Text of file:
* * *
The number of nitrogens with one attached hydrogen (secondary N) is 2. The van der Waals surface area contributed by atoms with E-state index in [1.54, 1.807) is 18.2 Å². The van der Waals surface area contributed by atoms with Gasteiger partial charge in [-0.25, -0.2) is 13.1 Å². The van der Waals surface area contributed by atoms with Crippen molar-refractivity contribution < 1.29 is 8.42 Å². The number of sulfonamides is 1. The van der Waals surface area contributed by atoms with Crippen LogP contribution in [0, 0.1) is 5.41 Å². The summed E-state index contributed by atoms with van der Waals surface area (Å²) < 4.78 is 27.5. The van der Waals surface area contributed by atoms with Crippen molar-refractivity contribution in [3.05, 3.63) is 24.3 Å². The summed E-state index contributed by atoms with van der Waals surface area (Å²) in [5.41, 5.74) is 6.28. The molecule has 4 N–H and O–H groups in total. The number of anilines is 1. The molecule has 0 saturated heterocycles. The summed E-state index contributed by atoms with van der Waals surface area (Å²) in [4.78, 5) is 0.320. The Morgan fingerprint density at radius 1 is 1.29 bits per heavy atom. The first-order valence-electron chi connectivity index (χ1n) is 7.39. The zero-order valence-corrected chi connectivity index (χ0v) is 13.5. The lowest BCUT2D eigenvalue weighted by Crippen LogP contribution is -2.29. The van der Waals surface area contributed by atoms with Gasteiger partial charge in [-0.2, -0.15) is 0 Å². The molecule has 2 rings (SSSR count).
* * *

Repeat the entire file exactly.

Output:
The number of nitrogens with one attached hydrogen (secondary N) is 2. The van der Waals surface area contributed by atoms with E-state index in [1.54, 1.807) is 18.2 Å². The van der Waals surface area contributed by atoms with Gasteiger partial charge in [-0.25, -0.2) is 13.1 Å². The van der Waals surface area contributed by atoms with Crippen molar-refractivity contribution < 1.29 is 8.42 Å². The number of sulfonamides is 1. The van der Waals surface area contributed by atoms with Crippen LogP contribution in [0, 0.1) is 5.41 Å². The summed E-state index contributed by atoms with van der Waals surface area (Å²) < 4.78 is 27.5. The van der Waals surface area contributed by atoms with Crippen molar-refractivity contribution in [3.05, 3.63) is 24.3 Å². The summed E-state index contributed by atoms with van der Waals surface area (Å²) in [5.41, 5.74) is 6.28. The molecule has 4 N–H and O–H groups in total. The number of anilines is 1. The molecule has 0 saturated heterocycles. The summed E-state index contributed by atoms with van der Waals surface area (Å²) in [4.78, 5) is 0.320. The Morgan fingerprint density at radius 1 is 1.29 bits per heavy atom. The first-order valence-electron chi connectivity index (χ1n) is 7.39. The zero-order valence-corrected chi connectivity index (χ0v) is 13.5. The lowest BCUT2D eigenvalue weighted by Crippen LogP contribution is -2.29. The van der Waals surface area contributed by atoms with Gasteiger partial charge in [-0.2, -0.15) is 0 Å². The molecule has 2 rings (SSSR count).